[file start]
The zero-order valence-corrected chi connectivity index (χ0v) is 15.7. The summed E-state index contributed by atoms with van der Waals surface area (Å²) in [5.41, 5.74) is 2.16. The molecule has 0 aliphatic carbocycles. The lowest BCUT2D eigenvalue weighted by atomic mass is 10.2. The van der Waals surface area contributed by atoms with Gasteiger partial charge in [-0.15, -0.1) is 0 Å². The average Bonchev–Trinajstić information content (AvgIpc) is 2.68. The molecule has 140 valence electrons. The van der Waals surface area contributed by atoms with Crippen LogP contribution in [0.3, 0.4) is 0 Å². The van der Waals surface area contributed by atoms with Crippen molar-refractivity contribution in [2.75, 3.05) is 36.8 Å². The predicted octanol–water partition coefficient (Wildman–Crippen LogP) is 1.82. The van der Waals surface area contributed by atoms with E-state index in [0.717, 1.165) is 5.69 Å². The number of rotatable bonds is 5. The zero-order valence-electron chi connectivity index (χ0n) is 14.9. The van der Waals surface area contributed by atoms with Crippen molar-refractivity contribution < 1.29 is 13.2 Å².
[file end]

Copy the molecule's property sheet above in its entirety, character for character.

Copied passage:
The zero-order valence-corrected chi connectivity index (χ0v) is 15.7. The summed E-state index contributed by atoms with van der Waals surface area (Å²) in [5.41, 5.74) is 2.16. The molecule has 0 aliphatic carbocycles. The lowest BCUT2D eigenvalue weighted by atomic mass is 10.2. The van der Waals surface area contributed by atoms with Gasteiger partial charge in [-0.15, -0.1) is 0 Å². The average Bonchev–Trinajstić information content (AvgIpc) is 2.68. The molecule has 140 valence electrons. The van der Waals surface area contributed by atoms with Crippen LogP contribution in [0.3, 0.4) is 0 Å². The van der Waals surface area contributed by atoms with Crippen molar-refractivity contribution in [2.75, 3.05) is 36.8 Å². The predicted octanol–water partition coefficient (Wildman–Crippen LogP) is 1.82. The van der Waals surface area contributed by atoms with E-state index in [0.717, 1.165) is 5.69 Å². The number of rotatable bonds is 5. The zero-order valence-electron chi connectivity index (χ0n) is 14.9. The van der Waals surface area contributed by atoms with Crippen molar-refractivity contribution < 1.29 is 13.2 Å².